“I slept with Guona a week ago,” Zhang Yongming declared carelessly.
“I slept with –”
He didn’t finish the phrase. Tingting’s acid green nails dug deep into the skin of his right cheek. Zhang Yongming made no attempt to defend himself. He didn’t even flinch when Tingting proceeded to furiously kick him with her stiletto heels, trying to hurt him where it was supposed to hurt most.
“What’s wrong with you, you... tortoise egg?!” She applied one of the most offensives Chinese expletives to her boyfriend. “Are you high?”
“No.” Zhang Yongming beamed. “I just don’t feel any pain. I can’t be hurt. At all. Look!”
Triumphantly, he took out a pocketknife, opened its blades, and stuck it into his mouth.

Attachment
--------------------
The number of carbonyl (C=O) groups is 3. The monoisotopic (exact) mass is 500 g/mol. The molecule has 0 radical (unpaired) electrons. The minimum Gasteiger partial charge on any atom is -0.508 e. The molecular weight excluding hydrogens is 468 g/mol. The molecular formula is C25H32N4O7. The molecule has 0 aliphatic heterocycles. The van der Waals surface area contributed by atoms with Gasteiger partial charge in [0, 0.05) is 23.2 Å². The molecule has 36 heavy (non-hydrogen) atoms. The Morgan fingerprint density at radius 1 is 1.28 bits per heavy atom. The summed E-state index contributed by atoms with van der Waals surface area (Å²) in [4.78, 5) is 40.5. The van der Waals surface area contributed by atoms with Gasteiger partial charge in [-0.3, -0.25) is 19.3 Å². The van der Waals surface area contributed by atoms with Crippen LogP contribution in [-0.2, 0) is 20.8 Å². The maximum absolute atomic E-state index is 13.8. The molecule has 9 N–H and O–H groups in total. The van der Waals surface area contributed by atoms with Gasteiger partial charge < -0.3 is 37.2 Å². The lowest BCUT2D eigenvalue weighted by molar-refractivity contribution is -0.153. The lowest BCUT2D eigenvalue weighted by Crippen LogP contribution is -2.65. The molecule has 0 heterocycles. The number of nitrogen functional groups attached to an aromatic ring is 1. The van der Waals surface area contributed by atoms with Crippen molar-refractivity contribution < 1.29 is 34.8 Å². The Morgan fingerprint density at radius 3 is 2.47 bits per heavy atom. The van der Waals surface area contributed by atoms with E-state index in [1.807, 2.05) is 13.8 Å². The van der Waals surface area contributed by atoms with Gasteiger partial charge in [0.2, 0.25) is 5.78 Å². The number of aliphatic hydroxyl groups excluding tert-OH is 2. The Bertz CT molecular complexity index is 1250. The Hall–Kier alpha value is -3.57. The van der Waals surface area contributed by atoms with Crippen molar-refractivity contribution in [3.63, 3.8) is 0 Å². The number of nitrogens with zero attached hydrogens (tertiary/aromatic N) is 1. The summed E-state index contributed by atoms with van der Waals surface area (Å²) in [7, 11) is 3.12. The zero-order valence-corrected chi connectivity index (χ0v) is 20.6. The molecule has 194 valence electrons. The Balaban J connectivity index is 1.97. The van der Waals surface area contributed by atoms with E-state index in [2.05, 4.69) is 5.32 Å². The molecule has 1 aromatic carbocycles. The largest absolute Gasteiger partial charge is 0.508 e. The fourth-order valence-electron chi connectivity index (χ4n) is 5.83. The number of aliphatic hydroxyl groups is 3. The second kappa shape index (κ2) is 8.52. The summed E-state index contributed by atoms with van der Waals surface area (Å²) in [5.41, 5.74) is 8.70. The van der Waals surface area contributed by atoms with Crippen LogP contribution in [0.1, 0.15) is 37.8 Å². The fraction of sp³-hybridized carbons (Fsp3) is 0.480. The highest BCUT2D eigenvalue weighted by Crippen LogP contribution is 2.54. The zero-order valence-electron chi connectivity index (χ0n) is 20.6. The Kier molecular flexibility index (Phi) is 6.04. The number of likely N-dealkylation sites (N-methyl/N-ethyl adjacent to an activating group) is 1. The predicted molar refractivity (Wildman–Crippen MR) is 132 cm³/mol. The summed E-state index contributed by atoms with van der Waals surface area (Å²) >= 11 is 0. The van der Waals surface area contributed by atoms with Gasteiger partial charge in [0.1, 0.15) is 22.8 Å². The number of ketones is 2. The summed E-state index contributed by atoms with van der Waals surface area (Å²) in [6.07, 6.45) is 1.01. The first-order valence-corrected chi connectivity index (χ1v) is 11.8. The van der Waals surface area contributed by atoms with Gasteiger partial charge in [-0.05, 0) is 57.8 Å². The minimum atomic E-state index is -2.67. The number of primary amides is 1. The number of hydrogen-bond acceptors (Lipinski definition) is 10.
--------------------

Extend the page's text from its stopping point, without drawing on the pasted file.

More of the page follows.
“It doesn’t even tickle.” The words came out blurred as he industriously chewed on the metal. “And it can’t cut me. I’m like Superman. Only more super than Superman.” He took the saliva-covered knife out and handed it to his girlfriend, smiling. “See? No blood. Isn’t that awesome? And forget about Guona, baby. I was messing with you. I just wanted to do an experiment ... Haha!”
“Get away from me, you freak!!” Tingting squealed and scurried away, stumbling and sobbing.
Zhang Yongming was alone.
The jazz club Be Flat & See Sharp was almost empty. A lonely androgynous bartender stood behind the counter, giving mental orders to his dishwasher iDevice app with a melancholic expression on his sullen face. On the back sofa, two foreign customers were having slow-motion electronic sex, discreetly surrounded by an opaque hologram advertising the latest brand of nano-toothbrushes. An inebriated musician was packing his keyboard, diligently stuffing it into the breast pocket of his scruffy jacket.